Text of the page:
Last week, former Vice President Mike Pence became the latest pro-Trump figure to fly to Budapest to speak alongside a range of Central and Eastern European politicians, including a number of anti-democratic leaders. Pence’s visit—where he headlined the biennial “Budapest Demographic Summit,” aimed at promoting supposedly pro-family policies—fit a broader trend of Trumpist figures looking to the region for illiberal inspiration, and for potential help in returning to power in the United States.
Pence’s visit, however, went further than any previous high-level travels to the region—to a shocking degree. While in Hungary, Pence met and schmoozed with Milorad Dodik, a genocide denier directly sanctioned by the United States for his ongoing efforts to break up Bosnia. Photographs from the event showed Pence and Dodik not only sharing the stage but also shaking hands and smiling for the camera:
According to the Facebook page for Dodik’s political party (pictured above), Pence “congratulated Dodik on his speech at the gathering and wished him success and happiness in his further work.” Pence, now a private citizen, has not publicly commented on the meeting, and the Heritage Foundation, where Pence has been named a visiting fellow, did not respond to questions.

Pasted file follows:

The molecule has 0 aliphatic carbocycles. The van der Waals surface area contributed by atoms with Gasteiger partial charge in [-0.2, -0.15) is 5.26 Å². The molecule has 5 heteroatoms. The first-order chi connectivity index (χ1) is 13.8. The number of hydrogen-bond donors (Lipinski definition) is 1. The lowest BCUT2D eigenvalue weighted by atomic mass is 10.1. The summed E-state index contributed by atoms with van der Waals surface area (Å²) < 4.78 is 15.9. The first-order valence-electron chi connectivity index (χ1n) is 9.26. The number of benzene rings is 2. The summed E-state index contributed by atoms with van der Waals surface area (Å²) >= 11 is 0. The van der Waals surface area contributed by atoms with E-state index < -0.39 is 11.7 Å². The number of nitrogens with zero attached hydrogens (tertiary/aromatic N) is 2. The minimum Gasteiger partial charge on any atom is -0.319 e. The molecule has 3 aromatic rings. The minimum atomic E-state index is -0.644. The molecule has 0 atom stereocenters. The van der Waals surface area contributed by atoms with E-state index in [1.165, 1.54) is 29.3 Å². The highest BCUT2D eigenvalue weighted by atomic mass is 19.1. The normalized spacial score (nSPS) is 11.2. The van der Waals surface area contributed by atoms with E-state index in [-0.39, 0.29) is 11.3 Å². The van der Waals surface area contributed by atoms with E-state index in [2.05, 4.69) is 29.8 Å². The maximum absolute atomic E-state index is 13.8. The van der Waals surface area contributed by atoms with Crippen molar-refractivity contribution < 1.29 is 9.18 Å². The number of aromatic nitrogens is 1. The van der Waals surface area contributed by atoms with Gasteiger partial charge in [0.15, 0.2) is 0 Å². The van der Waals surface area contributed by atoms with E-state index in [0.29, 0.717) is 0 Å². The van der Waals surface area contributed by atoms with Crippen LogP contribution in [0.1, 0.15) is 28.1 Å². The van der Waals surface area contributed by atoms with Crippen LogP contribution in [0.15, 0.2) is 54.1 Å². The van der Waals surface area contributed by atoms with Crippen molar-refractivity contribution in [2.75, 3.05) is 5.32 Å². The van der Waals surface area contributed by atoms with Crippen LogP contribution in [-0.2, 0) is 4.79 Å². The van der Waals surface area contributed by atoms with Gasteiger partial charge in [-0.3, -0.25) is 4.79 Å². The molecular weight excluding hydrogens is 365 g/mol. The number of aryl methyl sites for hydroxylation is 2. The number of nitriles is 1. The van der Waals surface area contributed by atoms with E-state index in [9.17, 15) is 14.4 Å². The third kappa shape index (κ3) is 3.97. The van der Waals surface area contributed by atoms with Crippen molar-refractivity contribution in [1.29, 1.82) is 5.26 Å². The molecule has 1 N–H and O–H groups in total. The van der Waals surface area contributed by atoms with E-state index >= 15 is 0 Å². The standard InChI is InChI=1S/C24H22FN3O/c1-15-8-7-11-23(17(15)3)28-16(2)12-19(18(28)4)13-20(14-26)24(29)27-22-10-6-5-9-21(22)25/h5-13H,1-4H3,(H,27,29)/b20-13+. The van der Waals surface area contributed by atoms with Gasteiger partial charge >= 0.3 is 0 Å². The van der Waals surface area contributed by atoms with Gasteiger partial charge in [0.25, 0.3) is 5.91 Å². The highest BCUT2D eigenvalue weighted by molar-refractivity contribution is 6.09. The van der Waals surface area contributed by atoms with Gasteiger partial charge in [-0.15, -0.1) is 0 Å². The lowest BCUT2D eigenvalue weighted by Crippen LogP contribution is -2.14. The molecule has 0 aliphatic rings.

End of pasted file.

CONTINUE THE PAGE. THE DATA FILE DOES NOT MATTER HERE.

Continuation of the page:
While Dodik’s name may not be familiar to most Americans, he’s certainly a familiar figure to the American government, on both sides of the political aisle. When he was sanctioned by the Obama administration in January 2017, a Treasury Department press release said Dodik “poses a significant threat to the sovereignty and territorial integrity” of Bosnia. The Trump administration not only maintained these sanctions against Dodik but even expanded direct sanctions against his closest associates in 2018, accusing them of “significant” corruption.
And it’s not hard to see why. As the former head of the Serb-dominated region of Bosnia, and now as the Serb member of Bosnia’s tripartite presidency, Dodik has spent the bulk of the past few years calling for one clear goal: breaking up Bosnia and upending the fragile political consensus in the Balkans. Dubbed simultaneously as potentially “one of the most dangerous men in Europe” and an “ardent pro-Russian nationalist”—and reportedly recruiting Russian-trained mercenaries to his side—Dodik says that he wants to unite parts of Bosnia with an expansionist Serbia.